If you don’t already know it, Sony not only powers its own cameras and Apple’s latest iPhones, but Nikon’s latest DSLRs as well.
There’s a good reason for this: Sony makes great sensors.
You have to wonder if at some point Sony will decide to exit the consumer business and concentrate on B2B only. I’m betting – I’m counting – on them sticking around: with cameras like the a6000 [B&H | Amazon] and a7s [B&H | Amazon], Sony is making some of the most innovative and compelling cameras in the market today.
Sony owns an estimated 40.2 percent share of image sensor market
The Sony smartphone business has been struggling for a while now, to a degree that company leaders are publicly thinking about selling the division. The Japanese electronics manufacturer's camera business has not been able to catch up with rivals Canon and Nikon either. However, Sony is still making significant profit from smartphone and digital camera markets by providing its rivals with image sensors, as the Wall Street Journal reports.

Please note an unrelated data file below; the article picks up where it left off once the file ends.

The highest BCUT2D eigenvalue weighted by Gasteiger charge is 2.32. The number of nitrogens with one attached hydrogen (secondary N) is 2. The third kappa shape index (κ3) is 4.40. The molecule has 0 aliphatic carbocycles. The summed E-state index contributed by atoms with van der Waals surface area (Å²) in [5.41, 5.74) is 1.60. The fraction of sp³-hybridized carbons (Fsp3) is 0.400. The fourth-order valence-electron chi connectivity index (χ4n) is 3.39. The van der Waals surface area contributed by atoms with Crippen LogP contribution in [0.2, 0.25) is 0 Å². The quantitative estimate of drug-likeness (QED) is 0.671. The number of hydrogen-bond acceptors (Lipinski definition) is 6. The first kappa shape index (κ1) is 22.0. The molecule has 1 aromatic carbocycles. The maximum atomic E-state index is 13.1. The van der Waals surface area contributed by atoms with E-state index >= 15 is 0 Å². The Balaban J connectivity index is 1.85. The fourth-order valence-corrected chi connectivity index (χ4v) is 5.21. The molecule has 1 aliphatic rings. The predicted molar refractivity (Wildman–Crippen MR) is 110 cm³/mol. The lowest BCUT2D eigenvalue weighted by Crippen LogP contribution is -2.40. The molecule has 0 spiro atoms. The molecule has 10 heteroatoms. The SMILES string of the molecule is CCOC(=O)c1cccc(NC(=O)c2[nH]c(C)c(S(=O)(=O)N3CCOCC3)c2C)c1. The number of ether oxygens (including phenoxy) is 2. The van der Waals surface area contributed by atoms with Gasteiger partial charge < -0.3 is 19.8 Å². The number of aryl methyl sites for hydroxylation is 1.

According to market research estimates, in 2014 Sony made 40.2 percent of all image sensors, leaving its rivals in the sector far behind. Presumably, this figure includes sensors made for things like automotive and industrial uses, but there's no doubt that it also accounts for the front and back sensors in Apple's iPhone 6 models, both made by Sony. Those sensors earn approximately $20 for the company for each iPhone sold. Underscoring just how important the Apple contract is, in March OmniVision was ordered to pay a $12.5 million settlement to its investors when it failed to disclose that it had lost the contract. Sony's own financial reporting shows a 40% increase in image sensor sales from 2013 to 2014, likely owed in most part to the Apple deal.
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(cover photo credit: snap from Digital Photography Review)
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